Book darts

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I mentioned Book Darts in passing, but Cool Tools talks about them today, and I wanted to chime in. They’re great: fit flush with the page, unerringly marks the place, can be left in the book (they don’t rust or discolor the page), cheap enough to leave in the book (100 for $9.95: less than a dime apiece), and overall: quite nifty. There are certain passages I know I’ll want to return to in various gooks, and the Book Dart is how I mark the place. For example, from Goodbye to All That, Robert Graves’s memoir of his experience in the Great War and afterwards:

Professor Edgeworth, of All Souls’, avoided conversational English, persistently using words and phrases that one expects to meet only in books. One evening, Lawrence returned from a visit to London, and Edgeworth met him at the gate. ‘Was it very caliginous in the metropolis?

‘Somewhat caliginous, but not altogether inspissated,’ Lawrence replied gravely.

Or this, from History of My Life, by Giacomo Casanova:

Stupidity is far more dangerous in a housemaid than malice, and more costly to her master, for he may be justified in punishing one who is malicious but not one who is a fool; he can only discharge her, and learn another lesson in the conduct of life. Mine has just used three notebooks, containing a detailed account of what I am about to set down in outline in this one, because she needed paper for her housekeeping. To excuse herself, she tells me that since the sheets were old and scrawled all over and even blotted in places, she thought them more fit for her to use than the clean white sheets on my table. If I had thought about it I wold not have flown into a rage; but the first effect of rage is precisely to render the mind incapable of thought. I can say to my cred that my anger is always short-lived; irasci celerem tamen ut placabilis essem (“I become angry quickly, even as I am quickly appeased.”) After wasting my time treating her to epithets whose application escaped her entirely and proving to her by the most lucid reasoning that she was a food, she refuted all my arguments by never answering a word. I resigned myself to writing all over again, angrily and consequently badly, what had I been in a good humor I should have written well; but my reader can console himself with the thought that, as in mechanics, he will gain in time what he loses in energy.

If you use Book Darts, you’ll enjoy you reading more, and your re-reading even more than that.

Written by Leisureguy

7 November 2007 at 10:07 am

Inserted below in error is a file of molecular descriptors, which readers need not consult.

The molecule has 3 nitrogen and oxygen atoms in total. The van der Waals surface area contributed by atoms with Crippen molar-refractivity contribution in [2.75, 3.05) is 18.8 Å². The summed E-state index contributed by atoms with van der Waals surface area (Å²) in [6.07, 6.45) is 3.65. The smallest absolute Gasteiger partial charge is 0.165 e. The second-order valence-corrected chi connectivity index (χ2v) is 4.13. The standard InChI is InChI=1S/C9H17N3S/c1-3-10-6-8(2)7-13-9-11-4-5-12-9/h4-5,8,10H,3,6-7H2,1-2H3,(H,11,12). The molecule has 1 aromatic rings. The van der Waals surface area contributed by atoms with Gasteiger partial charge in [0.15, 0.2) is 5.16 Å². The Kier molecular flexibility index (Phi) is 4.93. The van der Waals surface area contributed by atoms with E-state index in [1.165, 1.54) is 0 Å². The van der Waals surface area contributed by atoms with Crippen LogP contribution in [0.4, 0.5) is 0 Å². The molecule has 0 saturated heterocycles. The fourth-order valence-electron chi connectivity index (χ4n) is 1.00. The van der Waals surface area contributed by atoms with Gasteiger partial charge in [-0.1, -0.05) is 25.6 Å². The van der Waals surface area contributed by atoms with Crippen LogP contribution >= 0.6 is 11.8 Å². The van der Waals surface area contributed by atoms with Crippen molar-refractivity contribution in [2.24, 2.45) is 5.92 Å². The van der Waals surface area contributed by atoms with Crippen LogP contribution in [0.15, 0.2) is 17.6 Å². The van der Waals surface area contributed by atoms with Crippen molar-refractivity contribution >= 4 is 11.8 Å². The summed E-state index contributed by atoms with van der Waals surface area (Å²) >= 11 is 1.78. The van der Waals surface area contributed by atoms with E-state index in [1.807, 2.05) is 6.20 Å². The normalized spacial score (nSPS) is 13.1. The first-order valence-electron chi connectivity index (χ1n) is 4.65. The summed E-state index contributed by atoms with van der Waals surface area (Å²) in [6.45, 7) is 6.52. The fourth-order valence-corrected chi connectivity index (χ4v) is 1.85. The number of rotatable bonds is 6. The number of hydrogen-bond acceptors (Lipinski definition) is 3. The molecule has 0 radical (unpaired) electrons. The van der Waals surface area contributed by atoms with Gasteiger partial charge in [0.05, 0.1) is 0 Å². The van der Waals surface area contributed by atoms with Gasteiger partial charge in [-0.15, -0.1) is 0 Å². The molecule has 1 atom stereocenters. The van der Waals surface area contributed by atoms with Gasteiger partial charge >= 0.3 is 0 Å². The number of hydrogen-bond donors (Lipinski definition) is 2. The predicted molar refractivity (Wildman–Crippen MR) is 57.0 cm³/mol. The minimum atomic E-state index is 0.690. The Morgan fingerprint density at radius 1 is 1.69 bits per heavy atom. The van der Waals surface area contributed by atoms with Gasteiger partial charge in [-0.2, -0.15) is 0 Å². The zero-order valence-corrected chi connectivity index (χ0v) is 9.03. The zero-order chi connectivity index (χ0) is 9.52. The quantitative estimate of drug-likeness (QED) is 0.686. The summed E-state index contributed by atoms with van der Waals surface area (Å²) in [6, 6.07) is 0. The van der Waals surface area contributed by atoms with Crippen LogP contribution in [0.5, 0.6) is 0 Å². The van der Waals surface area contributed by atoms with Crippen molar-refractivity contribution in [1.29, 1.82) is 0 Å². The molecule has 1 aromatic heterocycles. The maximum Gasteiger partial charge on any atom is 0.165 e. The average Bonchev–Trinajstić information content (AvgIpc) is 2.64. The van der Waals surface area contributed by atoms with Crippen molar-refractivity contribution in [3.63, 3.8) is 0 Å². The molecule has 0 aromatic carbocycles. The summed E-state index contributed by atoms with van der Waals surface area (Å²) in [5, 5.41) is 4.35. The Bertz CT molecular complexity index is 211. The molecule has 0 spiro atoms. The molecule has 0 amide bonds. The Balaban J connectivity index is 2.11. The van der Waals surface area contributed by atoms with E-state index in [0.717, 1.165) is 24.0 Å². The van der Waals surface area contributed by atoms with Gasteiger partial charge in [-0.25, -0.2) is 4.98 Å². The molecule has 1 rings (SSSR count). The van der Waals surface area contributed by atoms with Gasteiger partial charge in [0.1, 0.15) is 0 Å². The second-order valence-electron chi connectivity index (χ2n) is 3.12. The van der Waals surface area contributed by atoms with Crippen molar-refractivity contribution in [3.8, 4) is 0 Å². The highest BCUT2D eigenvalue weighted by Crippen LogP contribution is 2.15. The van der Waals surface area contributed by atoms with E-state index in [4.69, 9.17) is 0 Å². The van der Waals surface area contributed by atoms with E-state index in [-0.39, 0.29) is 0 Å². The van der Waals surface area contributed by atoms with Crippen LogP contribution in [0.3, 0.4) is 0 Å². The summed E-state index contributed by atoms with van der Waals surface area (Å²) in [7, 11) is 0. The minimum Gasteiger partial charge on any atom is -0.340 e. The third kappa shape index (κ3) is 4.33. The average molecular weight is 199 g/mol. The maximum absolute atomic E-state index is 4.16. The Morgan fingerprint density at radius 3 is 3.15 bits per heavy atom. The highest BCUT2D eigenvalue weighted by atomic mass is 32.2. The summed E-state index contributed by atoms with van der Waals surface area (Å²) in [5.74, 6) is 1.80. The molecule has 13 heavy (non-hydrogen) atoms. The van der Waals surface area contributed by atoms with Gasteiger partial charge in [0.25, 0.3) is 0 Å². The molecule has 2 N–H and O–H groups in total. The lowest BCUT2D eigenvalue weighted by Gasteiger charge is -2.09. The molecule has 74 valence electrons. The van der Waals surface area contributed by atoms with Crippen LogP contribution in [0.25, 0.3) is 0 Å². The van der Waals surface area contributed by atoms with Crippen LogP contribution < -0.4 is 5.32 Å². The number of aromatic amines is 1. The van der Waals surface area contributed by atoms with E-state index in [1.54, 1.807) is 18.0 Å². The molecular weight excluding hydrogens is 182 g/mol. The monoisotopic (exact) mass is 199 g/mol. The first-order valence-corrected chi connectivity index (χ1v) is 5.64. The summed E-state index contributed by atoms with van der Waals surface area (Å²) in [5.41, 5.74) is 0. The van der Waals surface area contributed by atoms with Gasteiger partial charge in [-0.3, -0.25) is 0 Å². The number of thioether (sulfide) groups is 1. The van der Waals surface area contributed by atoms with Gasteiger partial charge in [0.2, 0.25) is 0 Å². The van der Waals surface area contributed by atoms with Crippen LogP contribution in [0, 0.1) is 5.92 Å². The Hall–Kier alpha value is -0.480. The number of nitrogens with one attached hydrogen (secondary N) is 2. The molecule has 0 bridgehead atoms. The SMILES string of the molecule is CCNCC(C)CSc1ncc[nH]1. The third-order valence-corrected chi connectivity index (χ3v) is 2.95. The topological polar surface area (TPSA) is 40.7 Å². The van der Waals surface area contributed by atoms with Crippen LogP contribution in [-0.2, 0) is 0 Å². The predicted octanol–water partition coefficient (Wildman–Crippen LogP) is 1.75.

Posted in Daily life

Good post on time management

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Interesting point: time management is related to clutter. Good post, with useful links.

Written by Leisureguy

7 November 2007 at 9:40 am

Posted in Daily life

Tagged with ,

Cool design for private plane

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Piaggi

The Avanti P.180 seats up to 7 plus 2-person crew, looks cool, and and has a very green design: low fuel usage, highly efficient. And the company offering fractional ownership is buying carbon offsets for the entire fleet.

 No aircraft today, jet or turboprop, offers the versatility of the P.180.  With the ability to fly non-stop from New York to locations such as Chicago, Atlanta, West Palm Beach or Miami.  The P.180 cruises at jets speeds and still offers the operational flexibility to fly in and out of shorter runways – increasing your travel destination options.

The P.180 defines a new category of luxury, performance and efficiency in jet powered, turboprop aircraft.  Cruising at jet speeds over 450 mph, the P.180 travels faster and quieter than most light class aircraft, yet has a fraction of the fuel consumption and lower overall costs.

With rear-mounted propellers and an acoustic blanket enveloping the cabin, you’ll experience one of the quietest rides in the fractional aircraft industry – even quieter than most jets.  The unique shape of the P.180 lends itself to a spacious, luxurious stand-up cabin – with oversized stuffed leather seats, the cabin-cross section of a super mid-size aircraft and plenty of work space.

Written by Leisureguy

7 November 2007 at 9:39 am

Cutting implements: the mandoline

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I realized that in the section on cutting I left out the mandoline, so I’m writing that now. I have to say that, since I got my first one, mandoline design has advanced a lot. Zylis, for example, has a very nice model. I have the Rösle Adjustable Handheld Slicer, somewhat easier to store because it’s flat and does away with the handguard (but it costs twice as much, so: not recommended). And in fact, the handguard/foodpusher thing is awkward and one does tend to put it aside. But the mandoline blade is sharp as by-golly—it has to be, since you’re just pushing the food against it—so it’s easy to slice fingertips as well as food.

So the thing to do is to get a good cut-resistant glove. You need only one, for the pushing hand. The link has a good description of the category, and here’s an excellent one (made of Spectra) at a reasonable price. The cut-resistant glove is quite useful.

Written by Leisureguy

7 November 2007 at 9:16 am